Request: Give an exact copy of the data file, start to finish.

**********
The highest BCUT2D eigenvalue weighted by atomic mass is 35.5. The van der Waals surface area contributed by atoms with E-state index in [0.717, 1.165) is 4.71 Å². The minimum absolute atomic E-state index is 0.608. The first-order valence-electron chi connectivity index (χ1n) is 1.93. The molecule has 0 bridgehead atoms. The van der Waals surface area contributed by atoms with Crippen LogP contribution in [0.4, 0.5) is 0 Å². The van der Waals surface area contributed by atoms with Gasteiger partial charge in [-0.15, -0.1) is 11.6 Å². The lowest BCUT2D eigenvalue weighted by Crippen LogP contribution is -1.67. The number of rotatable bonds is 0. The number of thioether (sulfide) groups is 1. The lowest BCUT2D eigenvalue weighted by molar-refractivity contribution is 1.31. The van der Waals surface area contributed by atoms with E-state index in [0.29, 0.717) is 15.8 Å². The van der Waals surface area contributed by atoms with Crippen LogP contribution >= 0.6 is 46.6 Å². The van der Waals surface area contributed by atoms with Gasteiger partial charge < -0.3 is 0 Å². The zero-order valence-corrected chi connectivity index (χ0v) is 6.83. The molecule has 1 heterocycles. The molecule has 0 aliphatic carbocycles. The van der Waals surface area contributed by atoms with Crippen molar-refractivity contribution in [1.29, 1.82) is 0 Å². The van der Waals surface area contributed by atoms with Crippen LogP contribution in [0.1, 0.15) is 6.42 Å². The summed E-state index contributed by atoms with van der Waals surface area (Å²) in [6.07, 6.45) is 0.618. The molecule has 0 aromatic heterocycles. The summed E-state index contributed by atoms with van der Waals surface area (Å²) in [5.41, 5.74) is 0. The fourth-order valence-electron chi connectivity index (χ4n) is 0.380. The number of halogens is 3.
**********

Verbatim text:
The highest BCUT2D eigenvalue weighted by atomic mass is 35.5. The van der Waals surface area contributed by atoms with E-state index in [0.717, 1.165) is 4.71 Å². The minimum absolute atomic E-state index is 0.608. The first-order valence-electron chi connectivity index (χ1n) is 1.93. The molecule has 0 bridgehead atoms. The van der Waals surface area contributed by atoms with Crippen LogP contribution in [0.4, 0.5) is 0 Å². The van der Waals surface area contributed by atoms with Gasteiger partial charge in [-0.15, -0.1) is 11.6 Å². The lowest BCUT2D eigenvalue weighted by Crippen LogP contribution is -1.67. The number of rotatable bonds is 0. The number of thioether (sulfide) groups is 1. The lowest BCUT2D eigenvalue weighted by molar-refractivity contribution is 1.31. The van der Waals surface area contributed by atoms with E-state index in [0.29, 0.717) is 15.8 Å². The van der Waals surface area contributed by atoms with Crippen LogP contribution >= 0.6 is 46.6 Å². The van der Waals surface area contributed by atoms with Gasteiger partial charge < -0.3 is 0 Å². The zero-order valence-corrected chi connectivity index (χ0v) is 6.83. The molecule has 1 heterocycles. The molecule has 0 aliphatic carbocycles. The van der Waals surface area contributed by atoms with Crippen molar-refractivity contribution in [1.29, 1.82) is 0 Å². The van der Waals surface area contributed by atoms with Crippen LogP contribution in [0.1, 0.15) is 6.42 Å². The summed E-state index contributed by atoms with van der Waals surface area (Å²) in [6.07, 6.45) is 0.618. The molecule has 0 aromatic heterocycles. The summed E-state index contributed by atoms with van der Waals surface area (Å²) in [5.41, 5.74) is 0. The fourth-order valence-electron chi connectivity index (χ4n) is 0.380. The number of halogens is 3.